Playful Interactions and the Intake of Incidental Language Knowledge in the Classroom

A Critical Review of an Instructed Second Language Acquisition Study


Term Paper (Advanced seminar), 2020

23 Pages, Grade: 1.3


Excerpt

Table of Contents

1. Introduction

2 Theoretical Basis
2.1 Cases of Humor Studies in ISLA and Psychological Research
2.2 The Role of Interaction and Playful Interaction
2.3 Incidental Focus on Form

3. A Critical Introduction of the Empirical Study
3.1 Information about the Research Site and Participants
3.2 Data Collection and Coding Methods
3.2.1 Description
3.2.2 Reflections
3.3 Post-test Results and Statistical Analysis

4. Conclusion

5. References

1. Introduction

One of the fundamental questions that second language acquisition (SLA) researchers attempt to address is “how learners come to internalize the linguistic system of another language” (Benati and Angelovska 2016: 3). To put the issue in a second language (L2) classroom setting, the mechanisms of classroom learning and the various factors that facilitate such internalization are the focus of instructed second language acquisition (ISLA) studies (Loewen and Philp 2012: 53). Whether it is in a naturalistic setting or an instructional one, internalizing L2 linguistic features always entails learners' innate information-processing mechanism that transfers input into intake. Uncovering such mental processes underlying our language system is a major focus of psycholinguistics (Field 2003: 2).

Nick Ellis (1999: 22f.) has indicated that as a crucial perspective of SLA research, psycholinguistics approaches usually look into language processing through observation and experimentation. A combination of both methods in ISLA studies could not only reveal what is actually happening in the classroom but also measure the effectiveness of instruction on L2 learning. One such kind of research on ISLA is non-interventionist quasi-experimental studies. They are defined as a research attempt to identify and closely measure specific teaching methods and their effects in a classroom setting without manipulating variables (Loewen and Philp 2012: 58). The term quasi-experimental also means no random-assignment of the participants (e.g., researching an intact class as it is) (Mackey and Gass 2005: 146). Through observing a real classroom, non-interventionist researchers could gain insight into a specific aspect of instructed L2 learning and usually measure its effectiveness through a post-test. In this paper, I will illustrate that by critically introducing an empirical case of such a research method.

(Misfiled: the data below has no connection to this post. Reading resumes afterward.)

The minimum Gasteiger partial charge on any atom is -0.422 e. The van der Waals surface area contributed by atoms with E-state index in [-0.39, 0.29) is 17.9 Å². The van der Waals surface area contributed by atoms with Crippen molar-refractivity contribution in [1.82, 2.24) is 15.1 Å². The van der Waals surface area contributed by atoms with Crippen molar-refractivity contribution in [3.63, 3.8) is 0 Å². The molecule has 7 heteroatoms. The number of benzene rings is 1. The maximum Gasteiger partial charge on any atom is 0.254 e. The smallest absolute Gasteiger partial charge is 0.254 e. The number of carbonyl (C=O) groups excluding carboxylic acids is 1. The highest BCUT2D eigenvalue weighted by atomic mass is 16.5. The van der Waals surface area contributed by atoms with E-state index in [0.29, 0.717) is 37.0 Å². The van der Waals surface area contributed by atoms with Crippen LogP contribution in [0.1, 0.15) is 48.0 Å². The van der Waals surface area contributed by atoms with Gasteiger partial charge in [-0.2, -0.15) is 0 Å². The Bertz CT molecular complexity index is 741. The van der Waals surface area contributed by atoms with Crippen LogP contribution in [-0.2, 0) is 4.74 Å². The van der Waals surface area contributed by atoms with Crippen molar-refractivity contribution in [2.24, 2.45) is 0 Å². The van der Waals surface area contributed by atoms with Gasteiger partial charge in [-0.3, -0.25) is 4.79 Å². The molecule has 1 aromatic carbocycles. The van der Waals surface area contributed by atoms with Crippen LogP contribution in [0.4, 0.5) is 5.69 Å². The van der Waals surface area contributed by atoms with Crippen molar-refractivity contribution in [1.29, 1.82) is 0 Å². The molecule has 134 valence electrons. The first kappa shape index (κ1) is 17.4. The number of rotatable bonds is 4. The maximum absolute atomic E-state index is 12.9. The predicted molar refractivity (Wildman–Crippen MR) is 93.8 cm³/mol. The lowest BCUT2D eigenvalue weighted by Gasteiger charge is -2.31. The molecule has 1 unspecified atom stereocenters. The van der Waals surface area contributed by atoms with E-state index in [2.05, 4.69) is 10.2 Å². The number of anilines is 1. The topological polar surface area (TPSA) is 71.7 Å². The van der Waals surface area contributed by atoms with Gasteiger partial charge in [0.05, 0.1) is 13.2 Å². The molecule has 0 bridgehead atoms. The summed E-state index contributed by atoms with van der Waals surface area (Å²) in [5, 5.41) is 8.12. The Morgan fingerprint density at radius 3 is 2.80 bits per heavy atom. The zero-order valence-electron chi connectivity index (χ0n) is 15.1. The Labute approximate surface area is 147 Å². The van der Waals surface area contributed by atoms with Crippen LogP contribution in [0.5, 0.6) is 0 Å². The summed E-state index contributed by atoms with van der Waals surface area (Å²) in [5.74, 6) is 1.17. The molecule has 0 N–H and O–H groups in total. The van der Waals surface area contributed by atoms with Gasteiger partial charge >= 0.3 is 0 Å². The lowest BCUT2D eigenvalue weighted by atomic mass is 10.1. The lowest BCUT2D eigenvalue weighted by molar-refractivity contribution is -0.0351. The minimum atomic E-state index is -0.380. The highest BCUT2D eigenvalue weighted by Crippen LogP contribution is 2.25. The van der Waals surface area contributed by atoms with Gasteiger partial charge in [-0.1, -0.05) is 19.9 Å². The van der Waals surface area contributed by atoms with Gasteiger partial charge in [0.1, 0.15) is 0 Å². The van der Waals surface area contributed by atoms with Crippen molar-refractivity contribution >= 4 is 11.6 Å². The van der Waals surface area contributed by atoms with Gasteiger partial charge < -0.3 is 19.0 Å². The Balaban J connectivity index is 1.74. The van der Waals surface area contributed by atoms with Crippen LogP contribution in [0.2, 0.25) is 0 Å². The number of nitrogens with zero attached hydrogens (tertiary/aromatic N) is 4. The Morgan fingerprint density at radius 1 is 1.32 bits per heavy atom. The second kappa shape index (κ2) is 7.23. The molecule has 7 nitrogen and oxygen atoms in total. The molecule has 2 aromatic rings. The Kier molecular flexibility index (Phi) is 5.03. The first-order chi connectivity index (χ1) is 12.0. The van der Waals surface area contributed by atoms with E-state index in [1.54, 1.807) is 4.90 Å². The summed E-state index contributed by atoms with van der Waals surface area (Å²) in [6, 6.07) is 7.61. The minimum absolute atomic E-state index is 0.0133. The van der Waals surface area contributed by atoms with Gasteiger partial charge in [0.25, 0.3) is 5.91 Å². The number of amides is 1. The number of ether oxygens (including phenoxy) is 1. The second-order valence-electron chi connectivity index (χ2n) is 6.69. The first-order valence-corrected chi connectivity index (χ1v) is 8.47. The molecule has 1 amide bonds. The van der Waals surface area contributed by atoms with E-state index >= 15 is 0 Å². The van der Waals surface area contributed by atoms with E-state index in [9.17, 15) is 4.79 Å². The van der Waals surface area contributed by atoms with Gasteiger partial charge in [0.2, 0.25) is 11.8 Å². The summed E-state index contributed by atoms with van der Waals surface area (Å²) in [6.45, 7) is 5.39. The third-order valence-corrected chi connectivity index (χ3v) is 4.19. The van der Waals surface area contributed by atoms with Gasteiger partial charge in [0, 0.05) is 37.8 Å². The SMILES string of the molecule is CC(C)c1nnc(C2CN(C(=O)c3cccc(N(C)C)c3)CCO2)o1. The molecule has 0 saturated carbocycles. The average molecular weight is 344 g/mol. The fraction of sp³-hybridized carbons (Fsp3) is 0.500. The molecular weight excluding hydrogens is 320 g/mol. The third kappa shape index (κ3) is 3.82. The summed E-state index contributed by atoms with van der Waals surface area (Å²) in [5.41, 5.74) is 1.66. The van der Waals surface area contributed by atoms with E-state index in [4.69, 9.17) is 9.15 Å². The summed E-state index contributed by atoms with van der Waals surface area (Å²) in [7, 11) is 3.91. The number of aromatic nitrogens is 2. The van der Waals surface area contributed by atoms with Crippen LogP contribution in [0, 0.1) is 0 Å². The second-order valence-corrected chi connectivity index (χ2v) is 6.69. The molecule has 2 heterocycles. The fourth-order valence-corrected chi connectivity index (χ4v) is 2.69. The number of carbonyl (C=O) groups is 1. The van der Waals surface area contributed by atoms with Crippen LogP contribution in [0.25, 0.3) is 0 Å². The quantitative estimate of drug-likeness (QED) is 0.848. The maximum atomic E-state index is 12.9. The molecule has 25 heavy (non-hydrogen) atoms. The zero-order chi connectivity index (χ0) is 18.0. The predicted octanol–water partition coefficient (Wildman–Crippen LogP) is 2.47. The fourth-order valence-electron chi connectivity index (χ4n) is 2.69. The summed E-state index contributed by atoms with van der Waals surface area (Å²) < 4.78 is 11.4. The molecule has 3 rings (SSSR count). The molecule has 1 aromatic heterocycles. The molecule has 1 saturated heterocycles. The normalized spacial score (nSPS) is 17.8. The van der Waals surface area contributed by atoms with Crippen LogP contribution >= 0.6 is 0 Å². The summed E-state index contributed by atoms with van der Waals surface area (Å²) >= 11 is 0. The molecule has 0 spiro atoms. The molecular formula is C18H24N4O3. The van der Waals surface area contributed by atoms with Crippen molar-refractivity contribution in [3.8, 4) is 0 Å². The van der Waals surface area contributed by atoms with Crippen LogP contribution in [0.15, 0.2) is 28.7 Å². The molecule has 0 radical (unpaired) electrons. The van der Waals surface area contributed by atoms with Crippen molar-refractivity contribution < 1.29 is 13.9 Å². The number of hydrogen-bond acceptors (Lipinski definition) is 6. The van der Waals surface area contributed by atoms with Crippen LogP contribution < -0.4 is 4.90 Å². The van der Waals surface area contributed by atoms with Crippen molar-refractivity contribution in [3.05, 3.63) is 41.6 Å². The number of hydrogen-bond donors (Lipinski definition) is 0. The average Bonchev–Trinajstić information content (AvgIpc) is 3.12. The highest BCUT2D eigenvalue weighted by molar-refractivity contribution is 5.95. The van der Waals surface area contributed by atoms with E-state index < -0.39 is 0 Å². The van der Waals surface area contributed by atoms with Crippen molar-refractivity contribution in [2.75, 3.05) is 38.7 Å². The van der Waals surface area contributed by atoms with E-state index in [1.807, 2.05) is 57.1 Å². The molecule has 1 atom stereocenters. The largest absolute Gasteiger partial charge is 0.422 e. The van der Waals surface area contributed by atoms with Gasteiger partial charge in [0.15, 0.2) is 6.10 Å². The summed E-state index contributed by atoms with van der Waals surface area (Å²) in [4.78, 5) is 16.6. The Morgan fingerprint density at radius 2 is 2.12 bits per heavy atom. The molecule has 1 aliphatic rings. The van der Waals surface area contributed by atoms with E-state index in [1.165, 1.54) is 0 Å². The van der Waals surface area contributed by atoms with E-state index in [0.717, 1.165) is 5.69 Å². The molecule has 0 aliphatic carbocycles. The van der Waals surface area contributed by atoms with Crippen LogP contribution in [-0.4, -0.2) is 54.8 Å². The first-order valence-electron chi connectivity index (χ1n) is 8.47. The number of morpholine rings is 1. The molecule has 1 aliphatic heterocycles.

During classroom observation and studies, researchers need to look out for aspects of learning activities that are specifically relevant to the research question they want to address. The research under investigation here intends to find out whether playful classroom interactions can facilitate the learning of the L2 linguistic features initiated by the learners themselves (Bell 2012: 236). Therefore, elements of classroom learning, including interaction, humor/playfulness in the classroom and incidental learning will be of major concern here. Notably, as this is a non-interventionist study, researchers will not elicit these learning activities but only identify the three research targets mentioned before from the observed data and test the effectiveness of existing playful interactions with tailor-made post-tests. Afterward, the results of the post-tests will be processed with statistical measures to answer the research question better.